Second, there is a dichotomy set up between the reality of history and the miraculous where the divine intervenes. This is clearest on pp. 52 and 53 where Lemche writes, of the Sinai revelation, "Such a revelation simply goes beyond what is from a historian's point of view acceptable, because God cannot be the subject of historical reflection." Again, of the manna feeding Israel in the wilderness, "God provides for his people! Literature can handle miracles, history cannot." These comments suggest what is borne out consistently elsewhere in the book. The real issue is not the contradictions between the Pentateuch and second millennium B.C. history and culture - contradictions that are not in any case irrefutable. Nor is it the ability to write big books with a variety of genres (pp. 218-219, 223-225), which Lemche does not find before the late first millennium B.C. No, embedded beneath these many important observations lay the key concern, the inability to reconcile the presence of a God who appears, speaks, and acts in historical space-time reality. God is by definition excluded from history. Therefore the Pentateuch cannot be historical. There can be exciting and interesting stories but they cannot have historical value or worth because they relate events that are not within the author's definition of what can occur in history. This is not a new definition of history; it is a popular scholarly one. However, it is no more valid than the view that regards the actions and words of a deity or a whole divine realm as a normal part of the world; now, in the future, and in the past.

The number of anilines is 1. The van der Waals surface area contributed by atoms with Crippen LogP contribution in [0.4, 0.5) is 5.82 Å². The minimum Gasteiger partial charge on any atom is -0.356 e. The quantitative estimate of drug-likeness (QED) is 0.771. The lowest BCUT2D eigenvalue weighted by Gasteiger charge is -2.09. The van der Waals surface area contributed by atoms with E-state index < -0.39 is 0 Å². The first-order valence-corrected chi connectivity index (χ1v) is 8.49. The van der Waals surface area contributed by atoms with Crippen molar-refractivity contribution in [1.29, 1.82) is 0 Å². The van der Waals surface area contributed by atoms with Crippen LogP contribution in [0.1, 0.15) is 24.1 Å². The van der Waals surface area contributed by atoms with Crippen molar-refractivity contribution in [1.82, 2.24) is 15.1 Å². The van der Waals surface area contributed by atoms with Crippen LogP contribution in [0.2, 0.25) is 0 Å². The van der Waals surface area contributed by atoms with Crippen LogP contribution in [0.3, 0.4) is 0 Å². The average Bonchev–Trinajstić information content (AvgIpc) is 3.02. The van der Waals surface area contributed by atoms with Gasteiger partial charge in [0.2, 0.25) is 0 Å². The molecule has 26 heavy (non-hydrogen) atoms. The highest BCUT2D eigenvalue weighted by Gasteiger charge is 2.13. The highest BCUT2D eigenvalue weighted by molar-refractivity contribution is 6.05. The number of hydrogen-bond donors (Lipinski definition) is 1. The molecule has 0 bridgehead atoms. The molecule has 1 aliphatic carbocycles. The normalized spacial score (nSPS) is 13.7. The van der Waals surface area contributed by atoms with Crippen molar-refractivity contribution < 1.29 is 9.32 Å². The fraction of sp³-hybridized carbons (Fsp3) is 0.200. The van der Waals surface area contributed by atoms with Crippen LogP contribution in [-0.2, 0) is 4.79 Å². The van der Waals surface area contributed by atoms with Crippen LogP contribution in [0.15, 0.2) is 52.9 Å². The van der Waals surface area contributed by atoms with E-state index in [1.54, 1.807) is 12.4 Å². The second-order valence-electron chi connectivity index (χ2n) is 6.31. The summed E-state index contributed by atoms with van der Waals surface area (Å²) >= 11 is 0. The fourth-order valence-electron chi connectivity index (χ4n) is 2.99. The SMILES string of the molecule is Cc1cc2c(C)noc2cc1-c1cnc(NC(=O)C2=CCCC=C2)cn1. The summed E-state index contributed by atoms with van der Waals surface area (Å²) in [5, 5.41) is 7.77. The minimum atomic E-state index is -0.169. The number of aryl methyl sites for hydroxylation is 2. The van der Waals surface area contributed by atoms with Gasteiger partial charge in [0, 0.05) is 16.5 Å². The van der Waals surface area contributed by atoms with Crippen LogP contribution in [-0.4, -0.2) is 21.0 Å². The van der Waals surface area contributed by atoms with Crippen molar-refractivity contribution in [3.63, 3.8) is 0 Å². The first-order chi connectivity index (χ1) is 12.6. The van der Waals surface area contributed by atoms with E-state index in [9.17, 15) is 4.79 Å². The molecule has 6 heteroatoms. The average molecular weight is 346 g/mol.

There is much in Lemche's volume that is of value, especially in the second section where he deals with the history of Syro-Palestine and its neighbors in the Bronze Age. However, other parts of the volume should be balanced by scholars and books on the Pentateuch and the period that Lemche does not mention; as for example may be found in the annotated Old Testament bibliography of this journal.